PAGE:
The article describes a new method for designing proteins that bind to a specific site on the surface using no information other than the 3D structure of the target. A general solution to this problem requires a broad exploration of the vast space of possible binding modes to a selected region of a protein surface, followed by an intense search in the vicinity of the most promising binding modes.
The researchers generated high-affinity binding proteins against 12 distinct molecular targets with different shapes and protein surfaces. These targets include important cellular receptors such as TrkA, EGFR, Tie2, the insulin receptor, and proteins on the surface of the influenza virus and SARS-CoV-2 (the virus that causes COVID-19).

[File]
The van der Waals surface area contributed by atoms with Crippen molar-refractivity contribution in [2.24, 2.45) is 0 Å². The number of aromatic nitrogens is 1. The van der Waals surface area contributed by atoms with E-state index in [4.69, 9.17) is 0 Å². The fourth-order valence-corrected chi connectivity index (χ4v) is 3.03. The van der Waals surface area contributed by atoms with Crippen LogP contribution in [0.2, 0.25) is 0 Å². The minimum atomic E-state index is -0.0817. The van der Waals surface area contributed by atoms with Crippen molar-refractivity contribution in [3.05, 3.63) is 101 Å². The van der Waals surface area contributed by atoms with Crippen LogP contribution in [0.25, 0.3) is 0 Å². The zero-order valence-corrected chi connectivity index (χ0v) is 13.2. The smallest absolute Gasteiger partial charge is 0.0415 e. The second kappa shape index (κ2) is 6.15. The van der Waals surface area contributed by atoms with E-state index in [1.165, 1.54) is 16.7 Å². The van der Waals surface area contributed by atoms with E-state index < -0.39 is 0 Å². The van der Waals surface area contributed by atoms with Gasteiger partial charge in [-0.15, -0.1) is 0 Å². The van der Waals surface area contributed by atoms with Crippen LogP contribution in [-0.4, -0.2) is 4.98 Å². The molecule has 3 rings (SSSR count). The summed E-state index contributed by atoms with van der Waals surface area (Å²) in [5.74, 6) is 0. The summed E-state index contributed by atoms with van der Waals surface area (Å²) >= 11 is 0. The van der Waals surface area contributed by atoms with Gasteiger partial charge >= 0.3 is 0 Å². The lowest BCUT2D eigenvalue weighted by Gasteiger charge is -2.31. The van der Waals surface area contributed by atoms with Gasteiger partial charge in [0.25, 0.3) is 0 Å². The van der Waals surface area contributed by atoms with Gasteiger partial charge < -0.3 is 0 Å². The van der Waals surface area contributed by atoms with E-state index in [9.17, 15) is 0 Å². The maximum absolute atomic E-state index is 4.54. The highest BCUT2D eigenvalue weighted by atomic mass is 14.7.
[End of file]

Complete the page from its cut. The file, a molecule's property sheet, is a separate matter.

Biophysical characterization shows that the binders are all smaller than 65 amino acids. They are hyper stable, and following experimental optimization, they bind their targets with nanomolar to picomolar affinities. Crystal structures of five of the binder-target complexes were solved; all five are very close to the corresponding computational design models. The methodological achievement solves a long-standing challenge in drug development and may lead to new treatments for cancer, diabetes, infection, inflammation, and beyond.